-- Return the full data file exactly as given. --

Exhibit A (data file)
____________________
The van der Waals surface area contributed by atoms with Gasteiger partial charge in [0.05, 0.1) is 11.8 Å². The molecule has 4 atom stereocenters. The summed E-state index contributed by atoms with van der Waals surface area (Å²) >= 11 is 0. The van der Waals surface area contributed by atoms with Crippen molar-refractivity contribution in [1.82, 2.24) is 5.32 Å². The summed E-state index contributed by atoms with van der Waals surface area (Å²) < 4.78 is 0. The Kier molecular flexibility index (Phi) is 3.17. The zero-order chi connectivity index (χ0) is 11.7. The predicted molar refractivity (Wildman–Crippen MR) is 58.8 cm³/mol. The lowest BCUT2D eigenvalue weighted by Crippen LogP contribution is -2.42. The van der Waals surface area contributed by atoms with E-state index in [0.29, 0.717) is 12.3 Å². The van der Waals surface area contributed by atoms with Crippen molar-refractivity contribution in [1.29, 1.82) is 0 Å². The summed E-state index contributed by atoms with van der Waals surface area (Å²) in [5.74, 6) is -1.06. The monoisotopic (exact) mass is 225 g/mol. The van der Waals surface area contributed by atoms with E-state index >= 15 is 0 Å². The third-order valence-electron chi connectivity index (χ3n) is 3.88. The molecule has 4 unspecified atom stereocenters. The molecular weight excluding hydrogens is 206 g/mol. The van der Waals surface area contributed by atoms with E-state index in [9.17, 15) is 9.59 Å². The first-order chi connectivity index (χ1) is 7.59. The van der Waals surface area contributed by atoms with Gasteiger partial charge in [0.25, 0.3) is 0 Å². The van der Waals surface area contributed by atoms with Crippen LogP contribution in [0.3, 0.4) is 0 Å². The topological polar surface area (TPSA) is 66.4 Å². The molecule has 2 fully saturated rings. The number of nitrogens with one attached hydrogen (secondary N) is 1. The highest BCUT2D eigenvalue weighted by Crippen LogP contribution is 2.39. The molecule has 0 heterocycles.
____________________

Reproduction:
The van der Waals surface area contributed by atoms with Gasteiger partial charge in [0.05, 0.1) is 11.8 Å². The molecule has 4 atom stereocenters. The summed E-state index contributed by atoms with van der Waals surface area (Å²) >= 11 is 0. The van der Waals surface area contributed by atoms with Crippen molar-refractivity contribution in [1.82, 2.24) is 5.32 Å². The summed E-state index contributed by atoms with van der Waals surface area (Å²) < 4.78 is 0. The Kier molecular flexibility index (Phi) is 3.17. The zero-order chi connectivity index (χ0) is 11.7. The predicted molar refractivity (Wildman–Crippen MR) is 58.8 cm³/mol. The lowest BCUT2D eigenvalue weighted by Crippen LogP contribution is -2.42. The van der Waals surface area contributed by atoms with E-state index in [0.29, 0.717) is 12.3 Å². The van der Waals surface area contributed by atoms with Crippen molar-refractivity contribution in [1.29, 1.82) is 0 Å². The summed E-state index contributed by atoms with van der Waals surface area (Å²) in [5.74, 6) is -1.06. The monoisotopic (exact) mass is 225 g/mol. The van der Waals surface area contributed by atoms with E-state index >= 15 is 0 Å². The third-order valence-electron chi connectivity index (χ3n) is 3.88. The molecule has 4 unspecified atom stereocenters. The molecular weight excluding hydrogens is 206 g/mol. The van der Waals surface area contributed by atoms with E-state index in [9.17, 15) is 9.59 Å². The first-order chi connectivity index (χ1) is 7.59. The van der Waals surface area contributed by atoms with Gasteiger partial charge in [0.25, 0.3) is 0 Å². The van der Waals surface area contributed by atoms with Crippen LogP contribution in [0.3, 0.4) is 0 Å². The topological polar surface area (TPSA) is 66.4 Å². The molecule has 2 fully saturated rings. The number of nitrogens with one attached hydrogen (secondary N) is 1. The highest BCUT2D eigenvalue weighted by Crippen LogP contribution is 2.39. The molecule has 0 heterocycles.